Several major pieces of Algerian transport infrastructure are managed by foreign companies or JVs between Algerian state-backed firms and foreign enterprises, often involving commitments by private partners for further investment in the facility. For example, SETRAM, a JV firm, is part-owned by two Algerian state-backed companies – the Etablissement Public de Transport Urbain et Suburbain d’Alger, which has a 36% stake and the Entreprise Metro d’Alger, with a 15% share. The the remaining 49% is held by the state-owned public transport operator from France, Régie Autonome des Transports Parisiens (RATP). SETRAM operates the Algiers, Oran and Constantine tram networks and is responsible for their maintenance under 10-year-long concession agreements. The company will also operate a number of new tram systems currently under development in other cities. RATP, via local subsidiary RATP El Djazaïr, also operates the Algiers metro under an eight-year concession agreement.
Similar models are also becoming increasingly prevalent in the port sector. The first instance of a private firm taking over the operation of a local port occurred in 2005, when Singapore’s Portek was awarded a concession for the management of the container terminal at Béjaïa, called Béjaia Mediterranean Terminal, via a JV with the management company of the Port of Béjaïa, Entreprise Portuaire De Béjaia. In addition, Dubai-based port operator DP World has been responsible for the management of the container terminal at Algiers port since 2009 via a JV with Entreprise Portuaire d’Alger. Under a 30-year-long concession agreement, the company committed to upgrading equipment as well as redeveloping the port’s container terminal. The company will also be responsible for managing the new terminal currently under construction at Djen Djen port through a JV with state-owned company Entreprise publique algérienne portuaire de Djen Djen. In November 2016 the port signed another JV agreement with domestic companies Logitrans Group and Group Gema for the establishment of a logistics zone at the base.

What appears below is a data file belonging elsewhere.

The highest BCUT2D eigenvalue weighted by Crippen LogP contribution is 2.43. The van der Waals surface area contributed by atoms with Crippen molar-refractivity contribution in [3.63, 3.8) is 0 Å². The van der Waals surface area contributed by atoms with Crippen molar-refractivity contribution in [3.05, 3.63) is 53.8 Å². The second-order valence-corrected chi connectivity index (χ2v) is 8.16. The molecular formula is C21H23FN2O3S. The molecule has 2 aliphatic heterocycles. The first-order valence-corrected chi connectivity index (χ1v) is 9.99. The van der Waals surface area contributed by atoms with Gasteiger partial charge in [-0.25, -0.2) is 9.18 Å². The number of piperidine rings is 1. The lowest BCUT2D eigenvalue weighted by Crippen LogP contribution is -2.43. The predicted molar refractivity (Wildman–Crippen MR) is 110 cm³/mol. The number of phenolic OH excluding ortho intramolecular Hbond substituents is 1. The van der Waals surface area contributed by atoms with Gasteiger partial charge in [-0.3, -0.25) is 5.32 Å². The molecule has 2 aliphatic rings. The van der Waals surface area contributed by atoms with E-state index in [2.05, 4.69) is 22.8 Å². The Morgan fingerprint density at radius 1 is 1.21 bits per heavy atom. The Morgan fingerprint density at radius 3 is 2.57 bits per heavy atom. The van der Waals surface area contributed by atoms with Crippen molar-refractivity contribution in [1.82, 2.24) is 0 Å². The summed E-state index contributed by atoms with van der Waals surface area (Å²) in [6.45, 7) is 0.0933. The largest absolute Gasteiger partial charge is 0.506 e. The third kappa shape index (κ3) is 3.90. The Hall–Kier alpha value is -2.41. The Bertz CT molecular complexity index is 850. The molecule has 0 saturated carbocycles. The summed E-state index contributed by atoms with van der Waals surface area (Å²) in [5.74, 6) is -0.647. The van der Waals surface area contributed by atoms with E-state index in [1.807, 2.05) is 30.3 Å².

Meanwhile, construction is scheduled to get under way on Algeria’s new deepwater port at El Hamdania, near Cherchell in Tipaza Province, in early 2017. Although details of the project have yet to be finalised, in mid-December 2016 Talai told OBG that construction of the port will be divided between Algerian and Chinese companies, and that once completed the port will be managed through a JV between Algerian and Chinese companies. Work on the project is expected to take between four and seven years to complete.
Equipment & Manufacturing